How Chad’s Gap became skiing’s most iconic jump spot

How Chad’s Gap became skiing’s most iconic jump spot

As seen in the February 2012 issue of Freeskier. This article is drawn from a five-part feature story on the Utah ski scene. Words by Steve Rozendaal.

There are few people more qualified than Steve Rozendaal to tell the stories of the legendary gap named for Chad Zurinskas. Over the last 10 plus years Rozendaal has been at nearly all the most groundbreaking sessions in freeskiing history, eye to camera, filming for his own 14 issue Volume video magazine, as well as Poor Boyz Productions flicks. And his contribution isn’t just connected to his camera, it’s quiet inspiration, rallying the troops, organizing and putting in hours of sweat equity hiking, setting up jibs and digging on big jumps including Chad’s gap. Here are some of his memories:


Before Chad came up with the idea, it was a double hit. People would hit the first little knoll, land on that and go right into the second one. Pro snowboarders, like Jason Brown back in the day, had sessions where they doubled it. But once Chad opened everyone’s eyes to it you could see the potential. Chad told Kris Ostness about the idea and Ostness basically became the pioneer of the Utah Gaps, Chad’s and also Pyramid and Leviathan, further up Grizzly Gulch. I had started working alongside Ostness and I was shooting other guys at Red Bull Huckfest, so I went out to shoot.

The first session was a little weird because it was basically just Chad. Candide had been shooting further up the canyon. It wasn’t until Chad had tried it a couple times and he thought he couldn’t make it that Candide came down and asked Ostness for permission to hit it. That’s when Candide cleared it the first time. I was pretty surprised when he cleared it, that’s for sure. That gap doesn’t give anything easy. Anyone who’s cleared it or gotten tricks on it, they’ve definitely earned it.


Tim Durtschi shot by Brent Benson.


The following year Candide came back with the mindset of D-spinning it. The Collins brothers got involved too. People probably don’t remember Chris Collins. The first day that year, Candide was unable to clear it. But the Collins brothers, they were teeing off on it. Chris did a huge frontflip and landed it perfectly smooth, deeper into the landing than anyone had ever gone.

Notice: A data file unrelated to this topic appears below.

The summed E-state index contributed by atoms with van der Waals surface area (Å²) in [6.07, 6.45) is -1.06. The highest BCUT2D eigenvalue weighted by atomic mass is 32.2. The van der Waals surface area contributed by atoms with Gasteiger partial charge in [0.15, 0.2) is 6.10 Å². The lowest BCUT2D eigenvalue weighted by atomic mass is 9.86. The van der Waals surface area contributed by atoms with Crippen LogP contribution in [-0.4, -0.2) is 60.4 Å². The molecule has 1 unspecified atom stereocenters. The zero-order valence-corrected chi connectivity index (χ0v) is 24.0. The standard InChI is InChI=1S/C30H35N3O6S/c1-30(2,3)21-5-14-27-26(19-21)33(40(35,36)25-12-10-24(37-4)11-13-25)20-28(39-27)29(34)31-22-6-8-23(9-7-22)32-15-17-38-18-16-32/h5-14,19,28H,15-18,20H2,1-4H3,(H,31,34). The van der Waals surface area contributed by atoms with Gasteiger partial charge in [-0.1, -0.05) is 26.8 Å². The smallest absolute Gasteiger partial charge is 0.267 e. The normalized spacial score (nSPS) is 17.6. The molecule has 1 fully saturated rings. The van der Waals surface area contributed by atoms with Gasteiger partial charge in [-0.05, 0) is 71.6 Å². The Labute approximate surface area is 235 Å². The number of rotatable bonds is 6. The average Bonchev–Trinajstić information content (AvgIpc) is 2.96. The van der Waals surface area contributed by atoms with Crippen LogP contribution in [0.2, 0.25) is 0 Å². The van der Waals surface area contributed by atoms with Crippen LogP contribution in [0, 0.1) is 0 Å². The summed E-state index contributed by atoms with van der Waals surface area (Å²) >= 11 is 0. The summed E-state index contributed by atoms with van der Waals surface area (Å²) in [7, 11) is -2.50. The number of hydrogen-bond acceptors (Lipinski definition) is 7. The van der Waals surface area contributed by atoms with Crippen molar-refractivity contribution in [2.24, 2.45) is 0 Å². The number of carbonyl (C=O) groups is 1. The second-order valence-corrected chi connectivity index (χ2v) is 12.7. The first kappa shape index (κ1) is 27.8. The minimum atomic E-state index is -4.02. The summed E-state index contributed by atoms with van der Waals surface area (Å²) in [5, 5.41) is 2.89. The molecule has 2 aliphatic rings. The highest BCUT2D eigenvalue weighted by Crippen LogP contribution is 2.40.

Obviously Tanner’s session was a highlight. Unfortunately people don’t really talk about the tricks that Tanner was doing over it before his injury. 'Cause the crash is so blown up. He did cab fives and the cab nines, but the cab fives were just mind blowing. That was definitely a highlight.

There’s a lot of crashes that stand out in your mind too. I remember Eric Pollard came down and he thought he was gonna just throw a 180 over it. That was right when he got really fat skis, if I remember correctly. First hit the wind caught those things and he got thrown onto the back of his head. That was a one hit and done situation.

The Process

The build is one of the major things that’s changed over the years. When the Collins brothers hit it with Candide they actually built the jump and hit it all in the same day. From there, it’s progressed to where when we did it with Tanner we built for over five days before they hit it. We did a totally different in-run for Tanner and Jon because they wanted to hit it switch. We built it from a slightly different angle so they had more flat before the lip. With Durtschi, we had a crew of about 15 guys building for four or five days to get it right. If you want to get a big trick on it nowadays, I would say it’s at least five days of construction. The construction is very involved, there’s no question about it, and you need a lot of people.

That’s why Candide’s D-spin is so amazing. He just went up there by himself with an avalanche shovel and threw a bunch of snow up. The Collins brother joined him and helped build it up a little bit, but I don’t remember it being more than a few hours of digging before they started hitting it. The fact that they were clearing it and then ultimately, Candide got that trick, with the size of the jump, was pretty surprising.


We were hitting it for a TV show on Mike Wilson, but you just can’t do it with a small crew. Wilson was cool with Tim hitting it ‘cause it’s easier to session together. It was the only time Chad’s has had no tracks in the middle of the gap. We had to talk to every backcountry tourer that came up and ask them as nicely as possible to go around. Shockingly everybody did. We went up for sunrise and Tim got the trick, but he wanted it cleaner. He ended up getting pretty badly concussed and having to go to the hospital. He’s got a double over it and that’s something pretty impressive.


I’ve been honored to watch all these guys hit it. To see their reactions when they get over it is really rewarding. People probably don’t know that Charles Gagnier cleared it on skis he’d done rails with for a week. No one thought he had a chance in hell of getting over it, but he got a three over it. There are a lot of good memories there. — Steve Rozendaal

Want more? Check out A Hotbed for Talent—How six of Utah's best skiers made it to the spotlight


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